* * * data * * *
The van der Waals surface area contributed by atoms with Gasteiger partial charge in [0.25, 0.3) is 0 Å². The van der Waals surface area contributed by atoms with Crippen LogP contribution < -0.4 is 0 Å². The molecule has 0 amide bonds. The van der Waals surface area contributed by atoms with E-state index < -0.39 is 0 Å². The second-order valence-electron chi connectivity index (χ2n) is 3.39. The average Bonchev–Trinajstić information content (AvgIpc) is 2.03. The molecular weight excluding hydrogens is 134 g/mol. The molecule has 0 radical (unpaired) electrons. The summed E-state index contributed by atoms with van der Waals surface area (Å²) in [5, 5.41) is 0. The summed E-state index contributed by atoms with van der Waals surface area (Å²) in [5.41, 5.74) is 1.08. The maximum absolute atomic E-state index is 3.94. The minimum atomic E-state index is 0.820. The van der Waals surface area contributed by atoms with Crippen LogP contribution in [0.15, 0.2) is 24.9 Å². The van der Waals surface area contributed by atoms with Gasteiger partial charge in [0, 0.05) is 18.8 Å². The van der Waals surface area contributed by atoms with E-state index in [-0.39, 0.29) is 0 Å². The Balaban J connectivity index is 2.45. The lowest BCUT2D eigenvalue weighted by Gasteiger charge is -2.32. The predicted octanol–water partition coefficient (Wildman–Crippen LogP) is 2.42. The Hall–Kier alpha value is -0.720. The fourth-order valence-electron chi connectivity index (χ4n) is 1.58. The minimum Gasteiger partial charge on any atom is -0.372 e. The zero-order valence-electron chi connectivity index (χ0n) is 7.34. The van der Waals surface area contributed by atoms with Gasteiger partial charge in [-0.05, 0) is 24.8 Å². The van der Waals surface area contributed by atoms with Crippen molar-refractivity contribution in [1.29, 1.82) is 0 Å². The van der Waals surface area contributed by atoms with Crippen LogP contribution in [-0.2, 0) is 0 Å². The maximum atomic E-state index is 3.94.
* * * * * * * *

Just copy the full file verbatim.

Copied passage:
The van der Waals surface area contributed by atoms with Gasteiger partial charge in [0.25, 0.3) is 0 Å². The van der Waals surface area contributed by atoms with Crippen LogP contribution < -0.4 is 0 Å². The molecule has 0 amide bonds. The van der Waals surface area contributed by atoms with E-state index < -0.39 is 0 Å². The second-order valence-electron chi connectivity index (χ2n) is 3.39. The average Bonchev–Trinajstić information content (AvgIpc) is 2.03. The molecular weight excluding hydrogens is 134 g/mol. The molecule has 0 radical (unpaired) electrons. The summed E-state index contributed by atoms with van der Waals surface area (Å²) in [5, 5.41) is 0. The summed E-state index contributed by atoms with van der Waals surface area (Å²) in [5.41, 5.74) is 1.08. The maximum absolute atomic E-state index is 3.94. The minimum atomic E-state index is 0.820. The van der Waals surface area contributed by atoms with Crippen LogP contribution in [0.15, 0.2) is 24.9 Å². The van der Waals surface area contributed by atoms with Gasteiger partial charge in [0, 0.05) is 18.8 Å². The van der Waals surface area contributed by atoms with E-state index in [-0.39, 0.29) is 0 Å². The Balaban J connectivity index is 2.45. The lowest BCUT2D eigenvalue weighted by Gasteiger charge is -2.32. The predicted octanol–water partition coefficient (Wildman–Crippen LogP) is 2.42. The Hall–Kier alpha value is -0.720. The fourth-order valence-electron chi connectivity index (χ4n) is 1.58. The minimum Gasteiger partial charge on any atom is -0.372 e. The zero-order valence-electron chi connectivity index (χ0n) is 7.34. The van der Waals surface area contributed by atoms with Gasteiger partial charge in [-0.05, 0) is 24.8 Å². The van der Waals surface area contributed by atoms with Crippen molar-refractivity contribution in [1.29, 1.82) is 0 Å². The van der Waals surface area contributed by atoms with Crippen LogP contribution in [-0.2, 0) is 0 Å². The maximum atomic E-state index is 3.94.